UK – Food safety agencies in the United Kingdom, including the Food Standards Agency (FSA), Food Standards Scotland (FSS), and the UK Health Security Agency (UKHSA), have expressed renewed concern about the presence of Salmonella in poultry and egg products imported from Poland.

This warning comes after more than 200 cases of salmonellosis this year have been linked to various strains of Salmonella enteritidis found in poultry products like meat and eggs originating from Poland.

The FSA is currently engaged in discussions with officials in Poland and the European Union to address the recurring problem and ensure steps are taken to enhance the safety of Polish poultry and eggs.

In 2022, 190 Salmonella notifications on the EU’s Rapid Alert System for Food and Feed (RASFF) pertained to poultry meat products from Poland, Food Safety News reports.

While control measures were strengthened in 2021 after outbreaks in 2020, recent investigations by UKHSA have uncovered six outbreaks in 2023 linked to chilled poultry and egg products from Poland.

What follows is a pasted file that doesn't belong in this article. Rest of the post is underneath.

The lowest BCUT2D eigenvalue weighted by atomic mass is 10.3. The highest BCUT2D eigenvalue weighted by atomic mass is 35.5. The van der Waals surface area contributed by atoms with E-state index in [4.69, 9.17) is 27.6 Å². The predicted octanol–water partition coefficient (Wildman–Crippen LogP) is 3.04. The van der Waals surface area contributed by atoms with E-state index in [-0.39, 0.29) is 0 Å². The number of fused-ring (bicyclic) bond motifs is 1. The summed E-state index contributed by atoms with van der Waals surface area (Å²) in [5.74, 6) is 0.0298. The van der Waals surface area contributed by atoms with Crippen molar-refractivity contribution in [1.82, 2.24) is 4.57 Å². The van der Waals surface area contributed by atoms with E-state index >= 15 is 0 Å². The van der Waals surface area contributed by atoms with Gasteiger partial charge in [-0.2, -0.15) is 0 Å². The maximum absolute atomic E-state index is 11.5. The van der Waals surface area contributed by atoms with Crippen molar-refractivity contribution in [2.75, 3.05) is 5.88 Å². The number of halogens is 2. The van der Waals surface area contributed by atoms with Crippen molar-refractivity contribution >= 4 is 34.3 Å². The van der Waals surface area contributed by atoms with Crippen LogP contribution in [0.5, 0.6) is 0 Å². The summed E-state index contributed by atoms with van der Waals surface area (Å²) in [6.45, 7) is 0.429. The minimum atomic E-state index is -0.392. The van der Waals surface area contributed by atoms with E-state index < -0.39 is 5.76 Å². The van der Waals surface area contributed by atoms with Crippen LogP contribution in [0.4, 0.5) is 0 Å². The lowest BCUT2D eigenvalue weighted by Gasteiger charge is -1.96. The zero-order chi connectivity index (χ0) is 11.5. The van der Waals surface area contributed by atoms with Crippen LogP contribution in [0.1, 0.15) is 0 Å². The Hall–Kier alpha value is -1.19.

Chicken meat products are implicated in a multi-country outbreak involving three types of Salmonella enteritidis.

Traceability data primarily points to producers in Poland, although no microbiological evidence of contamination at their facilities has been identified. Between January and October 2023, 14 EU countries, the UK, and the U.S. reported a total of 335 cases associated with this outbreak.

The FSA’s advice to consumers includes practicing caution when handling and cooking chicken, turkey, and duck products at home.

Specific recommendations emphasize thorough handwashing after handling raw poultry, refraining from washing raw poultry, and using or freezing products within their designated use-by dates.

Cooking food at the right temperature and for the correct duration is also emphasized as a crucial measure to eliminate harmful bacteria.

The British Lion Eggs organization has called upon food manufacturers, retailers, caterers, and consumers to prioritize British eggs over imported ones.

Gary Ford, Deputy Chief Executive of the British Egg Industry Council, emphasized the comprehensive food safety controls provided by the British Lion Code of Practice and urged responsible businesses to opt for British eggs, marked with the distinctive red lion logo, to ensure the safety of their products and protect their reputations.

Researchers from the National Center for Food Science of the Singapore Food Agency and the National University of Singapore recently created a real-time polymerase chain reaction (PCR) method for the detection of viable Salmonella enteritidis contamination in shell eggs that, if integrated, would speed up the current Salmonella testing procedure.

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